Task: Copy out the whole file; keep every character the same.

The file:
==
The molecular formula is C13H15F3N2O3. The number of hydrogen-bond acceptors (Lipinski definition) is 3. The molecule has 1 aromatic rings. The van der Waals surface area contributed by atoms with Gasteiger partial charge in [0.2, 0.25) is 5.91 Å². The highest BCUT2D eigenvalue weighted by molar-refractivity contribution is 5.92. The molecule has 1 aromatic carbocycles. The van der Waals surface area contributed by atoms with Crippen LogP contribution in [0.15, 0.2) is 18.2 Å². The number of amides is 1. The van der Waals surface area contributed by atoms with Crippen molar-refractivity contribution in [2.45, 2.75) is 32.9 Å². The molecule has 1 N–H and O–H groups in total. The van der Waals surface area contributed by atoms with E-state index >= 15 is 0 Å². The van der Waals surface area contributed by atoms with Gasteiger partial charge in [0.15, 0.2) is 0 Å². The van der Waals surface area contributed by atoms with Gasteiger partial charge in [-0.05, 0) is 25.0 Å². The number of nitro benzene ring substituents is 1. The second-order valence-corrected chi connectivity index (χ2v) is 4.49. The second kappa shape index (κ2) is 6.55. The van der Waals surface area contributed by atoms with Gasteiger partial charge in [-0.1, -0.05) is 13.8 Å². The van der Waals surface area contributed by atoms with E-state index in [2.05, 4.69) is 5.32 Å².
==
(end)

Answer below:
The molecular formula is C13H15F3N2O3. The number of hydrogen-bond acceptors (Lipinski definition) is 3. The molecule has 1 aromatic rings. The van der Waals surface area contributed by atoms with Gasteiger partial charge in [0.2, 0.25) is 5.91 Å². The highest BCUT2D eigenvalue weighted by molar-refractivity contribution is 5.92. The molecule has 1 aromatic carbocycles. The van der Waals surface area contributed by atoms with Crippen LogP contribution in [0.15, 0.2) is 18.2 Å². The number of amides is 1. The van der Waals surface area contributed by atoms with Crippen molar-refractivity contribution in [2.45, 2.75) is 32.9 Å². The molecule has 1 N–H and O–H groups in total. The van der Waals surface area contributed by atoms with E-state index >= 15 is 0 Å². The van der Waals surface area contributed by atoms with Gasteiger partial charge in [0.15, 0.2) is 0 Å². The van der Waals surface area contributed by atoms with Gasteiger partial charge in [-0.05, 0) is 25.0 Å². The number of nitro benzene ring substituents is 1. The second-order valence-corrected chi connectivity index (χ2v) is 4.49. The second kappa shape index (κ2) is 6.55. The van der Waals surface area contributed by atoms with Gasteiger partial charge in [-0.1, -0.05) is 13.8 Å². The van der Waals surface area contributed by atoms with E-state index in [2.05, 4.69) is 5.32 Å².